Why is it so hard to find decent chamber music concerts in Paris? Well, it isn’t – on the proviso that you first dissect all printed catalogs and that you do not snub the lesser venues. It is often far more enjoyable to listen to chamber music in small concert halls rather than in a 2,000 seat arena, unless you are really close to the stage. You should always take a hard look at what they offer before you shell out 80 € for a premium seat. And that’s why it’s worth our taking a look at some key venues.

Philharmonie de Paris : Amphithéâtre © William Beaucardet
Philharmonie de Paris : Amphithéâtre
© William Beaucardet

Cellist Jérôme Pernoo is behind numerous innovative chamber music projects and festivals. His latest achievement is the “Paris Chamber Music Center” at Salle Cortot: a set of monthly performances featuring a range of young ensembles performing (though not exclusively) chamber music favorites. What’s more, there's the possibility of purchasing a two-person pass for a mere 160 €, which grants free access to each and every concert in the season.

Salle Gaveau: this venue appeals through its ideal proportions and lavish acoustics. Yet, it has been running out of steam for the past few years, outcompeted by giants such as the Philharmonie/Cité de la Musique complex. In spite of its sometimes ragtag cast, it still attracts some excellent pianist and chamber ensembles. First category seats can be pretty expensive (35-55 €). However, you may want to purchase some low-priced tickets (12-22€) and move to first row during the intermission.

Should you pass near the Théâtre des Champs-Élysées on a rainy Sunday morning, don’t forget to try Jeanine Roze’s weekly 11AM concerts. A flat tariff of 30 € (15 € for students and free for age 9 and below) and no reserved seats: that’s why you need to get there pretty early (around 11:20 AM) in order to secure the best seats.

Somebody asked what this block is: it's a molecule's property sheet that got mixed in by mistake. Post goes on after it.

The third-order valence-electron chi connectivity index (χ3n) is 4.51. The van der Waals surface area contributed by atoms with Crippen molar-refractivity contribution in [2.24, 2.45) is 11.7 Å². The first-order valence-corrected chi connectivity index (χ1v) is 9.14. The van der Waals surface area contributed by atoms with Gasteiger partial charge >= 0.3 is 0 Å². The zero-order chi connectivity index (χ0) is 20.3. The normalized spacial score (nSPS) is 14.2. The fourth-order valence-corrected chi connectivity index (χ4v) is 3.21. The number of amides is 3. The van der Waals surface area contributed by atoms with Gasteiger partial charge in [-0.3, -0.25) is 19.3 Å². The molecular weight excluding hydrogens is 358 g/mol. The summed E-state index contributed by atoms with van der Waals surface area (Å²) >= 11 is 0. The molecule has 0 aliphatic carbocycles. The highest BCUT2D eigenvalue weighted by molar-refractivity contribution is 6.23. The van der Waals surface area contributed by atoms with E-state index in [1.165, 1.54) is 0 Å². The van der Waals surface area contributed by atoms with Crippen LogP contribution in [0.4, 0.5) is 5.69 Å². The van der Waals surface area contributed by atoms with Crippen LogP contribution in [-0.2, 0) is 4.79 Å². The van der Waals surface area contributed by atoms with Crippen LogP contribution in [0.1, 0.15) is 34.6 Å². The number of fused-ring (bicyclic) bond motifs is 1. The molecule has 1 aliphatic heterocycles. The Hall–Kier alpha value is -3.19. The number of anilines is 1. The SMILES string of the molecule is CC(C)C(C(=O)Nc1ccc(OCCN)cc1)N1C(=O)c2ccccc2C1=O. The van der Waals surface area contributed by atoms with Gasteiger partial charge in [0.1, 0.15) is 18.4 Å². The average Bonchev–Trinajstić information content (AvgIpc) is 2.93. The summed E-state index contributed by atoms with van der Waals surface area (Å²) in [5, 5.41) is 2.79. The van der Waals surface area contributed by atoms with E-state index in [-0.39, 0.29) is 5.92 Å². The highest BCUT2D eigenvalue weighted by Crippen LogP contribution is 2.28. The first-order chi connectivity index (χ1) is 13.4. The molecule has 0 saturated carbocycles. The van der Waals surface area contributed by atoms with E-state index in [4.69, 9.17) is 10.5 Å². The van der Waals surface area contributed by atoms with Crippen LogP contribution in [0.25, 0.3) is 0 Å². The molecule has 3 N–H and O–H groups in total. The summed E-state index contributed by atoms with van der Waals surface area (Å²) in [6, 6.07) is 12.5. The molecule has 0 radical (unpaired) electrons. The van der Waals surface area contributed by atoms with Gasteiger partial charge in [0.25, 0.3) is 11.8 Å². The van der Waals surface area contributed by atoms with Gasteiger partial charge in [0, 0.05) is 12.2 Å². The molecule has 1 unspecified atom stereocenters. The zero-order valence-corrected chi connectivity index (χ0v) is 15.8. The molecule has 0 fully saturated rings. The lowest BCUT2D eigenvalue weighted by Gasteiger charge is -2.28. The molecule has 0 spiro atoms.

Radio France's Studio 104 and 105 are a must for both music fanatics and bargain hunters who wish to hear some gorgeous playing gratis. Provided that you register online in advance, it is fairly simple to attend to live-broadcasted concerts. Here is a non-exhaustive list of radio programmes with frequent live broadcasts: Génération Jeune interprète, Plaisirs du Quatuor, Portrait de Famille.

A new addition to the Parisian classical music scene: the Fondation Louis Vuitton, inaugurated in 2014, puts a dozen concerts throughout the year with a strong focus on young performers. Set in a breathtaking building designed by Frank Gehry, the 350-seat auditorium is an intimate venue blessed with first class acoustics. Once there, don't miss out on the exhibitions and other events organised there. 

Théâtre des Bouffes du Nord © Patrick Tourneboeuf
Théâtre des Bouffes du Nord
© Patrick Tourneboeuf
Perhaps the most intriguing venue is Théâtre des Bouffes du Nord. A magnificent setting, with big bare walls, warm hue and period style seats, is the background for France’s finest String Quartets, including Quatuor Ébène and Quatuor Diotima.

Don’t miss Cité de la Musique’s biennial cycle of String Quartets! A glittering array of the world’s most famous quartets (Borodine, Hagen, Artemis, Arditti) and, above all, a venue renowned for the remarkable quality of the repertoire on offer (don’t be surprised to come across the complete quartet works of Shostakovich). Plus, there is no better place for period instrument and avant-garde performance than the lesser-known Amphitheatre, a 250-seat V-shaped hall with amazing acoustics.